Friday, February 26, 2010

FINALLY - my adventures with reclaimed wool!

So I had heard of people taking apart sweaters and reusing the yarn to make new things, and I also learned how to dye yarn at a workshop at the knit-a-thon a while back... I thought I'd combine the two projects into one superproject, and share it with you..
I started by buying an off white 100% wool sweater at Value Village (called Savers in some places) for  $4.00 at a 1/2 price sale in January.  Read a few articles on how to take the sweater apart, and then gave it a go.....  Here's the sweater:

Next, I hunted down all the stitched seams, and discombobulated the sweater - that is, took my stitch ripper to all the stitched seams until the sweater was in several parts - the front body, the back body, each sleeve opened and flattened, and the bottom cuffs (it took me a bit to figure out they were seperate pieces from the body.

Next, I took FOREVER to figure out which end the sweater knitting had finished at, and picked apart the bottom row with the stitch ripper, making a HUGE mess, but I couldn't figure out how else to get things loose.... I ripped the edge loops a stitch at a time until I got a loose end of yarn that would pull apart from the sweater and keep going.  Failing to have a fancy nick-nack to wrap the yarn on as I went, I just wrapped it around my knee - which gave me a good 15 minutes at a time where I had a perfectly good excuse to make my partner chase after the kids instead of me:  "I'm sorry, dear, I can't move right now, I'm tied up!"

luckily the little coloured yarns added to this sweater were just tied one end to the other and sewed into place - very easy to pull out... the cats quite liked them, but they were too short to be useful for anything else except the kids' craft bin....  

In the end I had 4 HUGE ball-type thingies of yarn that looked like this:
all from $4 worth of sweater, remember.
This yarn is all kinky at this point from having lived in knitted formation for so long.  I'm keeping one ball exactly this way to do some curly blonde hair on a doll or two, but each other ball is getting a different treatment.

To dye the wool, first I needed to rewrap my yarn into a hank (or a skein - different people call it different things) - basically a big loop of yarn.  Again, failing to have a fancy tool for this, I opted to wrap the yarn around my swivel office-chair back - after a few loops I could sit on the adjacent couch and just spin the chair round and round until the yarn was gone - this took a LONG time - each of those balls is over 200 YARDS of plied wool yarn!  Luckily B loved the ride  :)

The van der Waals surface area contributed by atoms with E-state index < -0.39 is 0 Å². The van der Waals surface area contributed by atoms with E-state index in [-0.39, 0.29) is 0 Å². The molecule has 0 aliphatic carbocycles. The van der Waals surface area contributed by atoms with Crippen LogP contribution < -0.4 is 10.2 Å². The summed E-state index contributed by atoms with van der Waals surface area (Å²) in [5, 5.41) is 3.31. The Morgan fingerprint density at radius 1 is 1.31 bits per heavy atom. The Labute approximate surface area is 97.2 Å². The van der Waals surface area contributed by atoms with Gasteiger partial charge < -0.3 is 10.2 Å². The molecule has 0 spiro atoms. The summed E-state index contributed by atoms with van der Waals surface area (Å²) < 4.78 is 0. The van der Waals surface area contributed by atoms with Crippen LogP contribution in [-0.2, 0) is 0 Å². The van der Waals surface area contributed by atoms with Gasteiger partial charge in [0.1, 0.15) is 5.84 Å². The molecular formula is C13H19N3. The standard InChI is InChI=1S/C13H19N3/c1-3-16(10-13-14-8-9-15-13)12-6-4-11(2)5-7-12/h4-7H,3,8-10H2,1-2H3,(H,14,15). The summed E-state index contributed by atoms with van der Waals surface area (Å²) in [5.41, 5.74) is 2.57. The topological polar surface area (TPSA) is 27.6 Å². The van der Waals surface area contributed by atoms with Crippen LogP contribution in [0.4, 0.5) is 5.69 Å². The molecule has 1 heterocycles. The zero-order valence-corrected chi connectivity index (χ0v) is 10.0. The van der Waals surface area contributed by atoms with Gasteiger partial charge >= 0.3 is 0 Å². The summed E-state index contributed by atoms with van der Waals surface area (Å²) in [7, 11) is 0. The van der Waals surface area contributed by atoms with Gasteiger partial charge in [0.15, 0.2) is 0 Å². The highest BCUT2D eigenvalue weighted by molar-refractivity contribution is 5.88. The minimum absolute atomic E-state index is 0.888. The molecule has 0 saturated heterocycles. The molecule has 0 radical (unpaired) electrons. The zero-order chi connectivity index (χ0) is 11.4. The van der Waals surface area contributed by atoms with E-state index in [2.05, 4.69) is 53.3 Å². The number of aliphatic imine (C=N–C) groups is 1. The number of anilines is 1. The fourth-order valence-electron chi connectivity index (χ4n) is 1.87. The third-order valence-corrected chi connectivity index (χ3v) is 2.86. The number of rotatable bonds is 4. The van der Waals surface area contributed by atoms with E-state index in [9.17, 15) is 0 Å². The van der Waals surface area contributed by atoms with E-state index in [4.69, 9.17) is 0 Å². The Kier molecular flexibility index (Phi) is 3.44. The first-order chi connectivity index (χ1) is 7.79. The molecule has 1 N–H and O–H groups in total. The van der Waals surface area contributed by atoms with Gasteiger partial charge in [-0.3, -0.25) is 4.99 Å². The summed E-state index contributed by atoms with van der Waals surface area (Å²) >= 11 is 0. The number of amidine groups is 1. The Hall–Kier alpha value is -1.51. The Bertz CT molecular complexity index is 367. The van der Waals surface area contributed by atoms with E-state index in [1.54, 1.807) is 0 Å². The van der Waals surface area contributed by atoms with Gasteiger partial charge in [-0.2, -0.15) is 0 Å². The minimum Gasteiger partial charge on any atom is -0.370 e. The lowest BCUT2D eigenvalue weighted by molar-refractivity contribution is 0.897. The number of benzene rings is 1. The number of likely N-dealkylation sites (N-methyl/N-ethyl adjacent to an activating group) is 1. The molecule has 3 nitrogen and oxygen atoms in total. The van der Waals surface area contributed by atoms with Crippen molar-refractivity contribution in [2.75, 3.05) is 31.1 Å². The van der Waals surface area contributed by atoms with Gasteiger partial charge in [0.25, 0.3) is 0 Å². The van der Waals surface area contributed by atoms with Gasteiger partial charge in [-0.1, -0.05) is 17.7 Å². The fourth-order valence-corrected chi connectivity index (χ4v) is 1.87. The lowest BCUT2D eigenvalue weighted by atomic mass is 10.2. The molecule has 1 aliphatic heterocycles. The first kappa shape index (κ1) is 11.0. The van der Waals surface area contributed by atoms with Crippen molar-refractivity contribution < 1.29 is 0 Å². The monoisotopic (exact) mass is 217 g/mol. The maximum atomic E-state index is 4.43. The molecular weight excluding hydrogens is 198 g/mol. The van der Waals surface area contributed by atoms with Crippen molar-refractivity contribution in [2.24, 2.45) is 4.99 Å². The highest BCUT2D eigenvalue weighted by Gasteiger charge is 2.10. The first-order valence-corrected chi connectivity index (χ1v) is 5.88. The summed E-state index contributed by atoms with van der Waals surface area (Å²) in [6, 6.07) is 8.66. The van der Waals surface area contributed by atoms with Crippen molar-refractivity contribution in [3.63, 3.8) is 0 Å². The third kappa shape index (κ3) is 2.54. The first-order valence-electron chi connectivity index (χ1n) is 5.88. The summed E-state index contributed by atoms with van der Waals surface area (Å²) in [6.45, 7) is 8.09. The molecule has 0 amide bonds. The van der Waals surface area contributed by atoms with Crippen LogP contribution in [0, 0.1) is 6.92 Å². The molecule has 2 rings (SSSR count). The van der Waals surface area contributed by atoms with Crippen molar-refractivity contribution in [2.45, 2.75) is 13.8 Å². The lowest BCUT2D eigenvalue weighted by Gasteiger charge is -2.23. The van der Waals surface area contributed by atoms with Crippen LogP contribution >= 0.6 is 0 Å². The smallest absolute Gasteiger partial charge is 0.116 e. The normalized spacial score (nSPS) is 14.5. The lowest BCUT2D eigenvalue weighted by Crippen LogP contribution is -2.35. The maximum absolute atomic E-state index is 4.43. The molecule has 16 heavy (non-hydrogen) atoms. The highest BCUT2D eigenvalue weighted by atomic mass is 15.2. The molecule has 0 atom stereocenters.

Then I tied the hank in 4 or so places with some acrylic yarn - I wanted to be able to see the tied on pieces after I dyed the yarn, so I didn't want the ties to be able to be dyed - the acrylic wasn't dyeable...This gave me a neat, yet still kinky hank of yarn that looked much like this:
  Then, I wasted a HUGE lot of time trying different types of dyeing styles.  Here's one way I tried:  soaking the yarn in tubs of vinegar and food colouring.  I soaked them for 30 hours and very little dye took..... what ended up working goes as follows:
I used wilton concentrated food colouring paste.  That's them in the three little tubs in the foreground.  I mixed the dyes in the big tubs with vinegar and water ( I think about 1 Litre of vinegar to about 8 Litres of water, but I don't think I necessarily needed that much) until a scoop of the mixture in a clear glass looked something like what I wanted (in this case, purple and green):

Then I poured the mixtures into big pots, and cooked each side of my hank of yarn in a pot over low-medium heat until the dye absorbed into the yarn - it was cool, cuz the water/vinegar mixture ended up almost colourless in the end, with coloured dye in it...  I dyed purple at one end, green at the other, and after those had cooled, I did red in the middle: 
You can still see how the yarn is a bit kinky, and definitely unevenly stretched out.  To fix this, I hung the yarn to dry around a coat hanger in my laundry room and actually hung a 2 lb hand weight in the loop to stretch out the yarn as it dried!  In the end, I had a beautiful hank of hand-dyed 100% wool yarn.
However, it is impossible to actually create anything with a hank of yarn, so I rolled it into a centre pull ball (didn't know I could do that either) - Basically you grab one end in your fingers, and wrap an entire ball around the thumb of that hand - wrap around your thumb 20 or so times, give the yarn on your thumb a 20 or so degree turn, repeat, until all yarn is balled.  In the end, pull your thumb out of the ball, and the yarn end that you have in that hand is the centre pull yarn
This one huge ball of yarn has created a crocheted pair of sheepskin-soled booties and a matching ear flap hat for a small baby - and there's still TONS of it left.  And don't forget, there are still 3 other balls the same size that I haven't done anything with yet!   All for 4 bucks!  And another piece of preexisting material is saved from landfill and turned into more beautiful useable things with non-toxic materials that I already had in my home!  How much does THAT rock?!!
The booties and hat are available HERE for sale at my shop!


  1. This is great! Love how you had your real life (the kids) in some of the photos. Great items, and Happy recycling!

  2. Reminds me of my mother and what she used to do - not the dyeing part though. And this on mothers day - lovely - thanks!
    from Sue (somethingxtraspecial - etsy)